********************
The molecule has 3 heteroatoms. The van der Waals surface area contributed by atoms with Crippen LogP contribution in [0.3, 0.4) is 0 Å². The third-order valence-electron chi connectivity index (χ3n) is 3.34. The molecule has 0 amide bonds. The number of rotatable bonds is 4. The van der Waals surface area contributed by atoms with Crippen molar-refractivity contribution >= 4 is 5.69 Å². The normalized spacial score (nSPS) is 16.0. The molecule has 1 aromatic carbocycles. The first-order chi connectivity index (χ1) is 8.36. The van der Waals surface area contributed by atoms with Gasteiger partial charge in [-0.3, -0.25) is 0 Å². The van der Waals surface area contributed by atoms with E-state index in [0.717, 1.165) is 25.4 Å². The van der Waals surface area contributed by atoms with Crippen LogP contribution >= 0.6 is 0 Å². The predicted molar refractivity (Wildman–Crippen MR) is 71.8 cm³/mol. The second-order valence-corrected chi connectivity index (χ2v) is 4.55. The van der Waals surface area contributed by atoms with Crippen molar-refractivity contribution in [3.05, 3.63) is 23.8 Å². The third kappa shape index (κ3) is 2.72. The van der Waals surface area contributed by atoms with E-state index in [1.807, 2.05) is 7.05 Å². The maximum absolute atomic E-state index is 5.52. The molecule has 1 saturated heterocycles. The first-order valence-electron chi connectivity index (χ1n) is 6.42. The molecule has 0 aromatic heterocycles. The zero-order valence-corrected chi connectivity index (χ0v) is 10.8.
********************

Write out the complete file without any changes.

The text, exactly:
The molecule has 3 heteroatoms. The van der Waals surface area contributed by atoms with Crippen LogP contribution in [0.3, 0.4) is 0 Å². The third-order valence-electron chi connectivity index (χ3n) is 3.34. The molecule has 0 amide bonds. The number of rotatable bonds is 4. The van der Waals surface area contributed by atoms with Crippen molar-refractivity contribution >= 4 is 5.69 Å². The normalized spacial score (nSPS) is 16.0. The molecule has 1 aromatic carbocycles. The first-order chi connectivity index (χ1) is 8.36. The van der Waals surface area contributed by atoms with Gasteiger partial charge in [-0.3, -0.25) is 0 Å². The van der Waals surface area contributed by atoms with E-state index in [0.717, 1.165) is 25.4 Å². The van der Waals surface area contributed by atoms with Crippen LogP contribution >= 0.6 is 0 Å². The predicted molar refractivity (Wildman–Crippen MR) is 71.8 cm³/mol. The second-order valence-corrected chi connectivity index (χ2v) is 4.55. The van der Waals surface area contributed by atoms with Crippen molar-refractivity contribution in [3.05, 3.63) is 23.8 Å². The third kappa shape index (κ3) is 2.72. The van der Waals surface area contributed by atoms with E-state index in [1.807, 2.05) is 7.05 Å². The maximum absolute atomic E-state index is 5.52. The molecule has 1 saturated heterocycles. The first-order valence-electron chi connectivity index (χ1n) is 6.42. The molecule has 0 aromatic heterocycles. The zero-order valence-corrected chi connectivity index (χ0v) is 10.8.